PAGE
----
Covers how you and your family can be better prepared for changes PTSD can bring to your life. Looks at family support and talking with your kids. Discusses triggers that suddenly remind you of your traumatic event. Includes coping with holidays.
PTSD and Your Family
Post-traumatic stress disorder (PTSD) can be a
challenge for you and your family. Your family may find it hard to accept some
of the changes PTSD can bring to your life. By talking and supporting one
another, you and your family will be better prepared for these changes.
Your family is an important part of
your recovery. They can be there to listen and to help you through rough
It's also important that you help your family understand
PTSD. They may not always know how to respond when they see you hurting. They
may feel scared, sad, guilty, or even angry about your condition.
Talking about PTSD can help you and your family cope. Talk about your
symptoms and what triggers them. Discuss different treatments and how they can
help you recover. When you open up, your family can better understand what
you're going through.
can help. This is a type of counseling that involves your whole family. A
therapist can teach you how to work through problems and communicate
Talking with your kids about PTSD
kids about PTSD is important. They may not understand why you're feeling bad or
why you get angry sometimes. This can be scary for kids at any age. They also
may blame themselves for things that aren't their fault. Make sure your kids
understand that they aren't to blame for your PTSD.
with your kids about PTSD:
Be honest and listen to what they have to
Tell them it's okay to ask questions. Ask them how they're
feeling, and let them know that their concerns are important.
sure they feel safe, secure, and loved. They may be afraid that something bad
is going to happen.
Provide information about PTSD. Let them know
what it is, how you got it, and how you can recover.
good support system of friends outside your family. Get them involved in school
activities or youth programs in the community.
Don't promise that
your PTSD is going to go away soon. Instead, talk about how treatment can help
you feel better. It's okay if you don't have all the answers.
positive as you can. Your kids will notice how you react in difficult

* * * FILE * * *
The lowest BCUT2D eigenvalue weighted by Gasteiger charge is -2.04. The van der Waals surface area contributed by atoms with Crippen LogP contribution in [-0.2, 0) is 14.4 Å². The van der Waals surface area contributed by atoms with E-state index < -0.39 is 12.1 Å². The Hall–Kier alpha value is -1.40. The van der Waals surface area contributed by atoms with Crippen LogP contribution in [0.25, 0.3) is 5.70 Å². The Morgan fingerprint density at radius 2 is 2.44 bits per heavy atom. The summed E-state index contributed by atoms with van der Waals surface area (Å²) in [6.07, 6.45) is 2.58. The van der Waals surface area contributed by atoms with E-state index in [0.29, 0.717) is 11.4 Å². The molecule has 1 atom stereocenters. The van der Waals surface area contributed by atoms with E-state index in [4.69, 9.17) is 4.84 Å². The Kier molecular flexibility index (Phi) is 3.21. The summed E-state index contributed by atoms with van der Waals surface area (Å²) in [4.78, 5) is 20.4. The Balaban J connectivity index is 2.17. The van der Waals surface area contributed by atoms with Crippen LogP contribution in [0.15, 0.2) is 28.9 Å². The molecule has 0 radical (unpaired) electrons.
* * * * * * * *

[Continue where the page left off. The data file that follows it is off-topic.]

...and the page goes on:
situations, which can influence their reactions.
Things that suddenly remind you of your
traumatic event are called triggers. Triggers can bring up stressful feelings
or cause you to have flashbacks, which means you feel like you're reliving the
event all over again.
Trying to avoid triggers is a common
reaction. It's normal to stay away from things that cause you stress. Because
of this, you may feel like you can't do the things you used to enjoy. This may
be hard on you and your family.
Talk with your family about your
triggers. They need to know what causes you stress. By being aware of your
triggers, your family can help you find ways to cope with them.
Some common triggers include:
Places, social events, or even smells and sounds. For
example, smoke may trigger memories in someone who was hurt in a fire. Or a car
that backfires may remind a veteran of gunfire.
Being around others
who were involved in your traumatic event. This may happen when veterans have a
The anniversary of your traumatic event. Try to plan
enjoyable activities on and around the anniversary date. It may help to be with
friends or family.
Coping with holidays
Big holidays like Christmas
and New Year's can be stressful. The holidays can be a painful reminder of past
times when life seemed better. Big groups of family and friends are often part
of the holidays. This may be stressful because:
Groups tire you out or make you feel
You feel pressure to join family activities when
you're not up for it.
You feel like you have to act happy when
Your loved ones also might ask you questions about your
life or about PTSD. You may not feel comfortable answering these questions.
Keep in mind that your family may feel some of the same pressures.
You can cope with holiday stress by:
Setting limits. Don't join activities for longer than you
can handle. You can choose when you want to be a part of the
Taking breaks. Go for walks, or set aside a place where you
can be alone for a while. This can keep you from feeling
Getting plenty of rest. Take naps if you feel like
you're not getting enough sleep at night.
Talking with your family
about how you feel. Your family can help you. Be honest with them about your
Not drinking too much. Alcohol may make your symptoms worse
or cause you to have problems with your family.
For family members
you are the spouse or family member of someone with PTSD, here are some tips
for helping your loved one during the holidays:
Accept the mixed feelings your loved one may have about the
Respect and support your loved one's choices about being
involved in the celebration.
Plan ahead of time how you will cope
with stress. This may mean talking about how your loved one will answer
questions about PTSD, or deciding how long you will stay at a
Remember to take care of yourself. Do things for yourself to
How this information was developed to help you make better health decisions.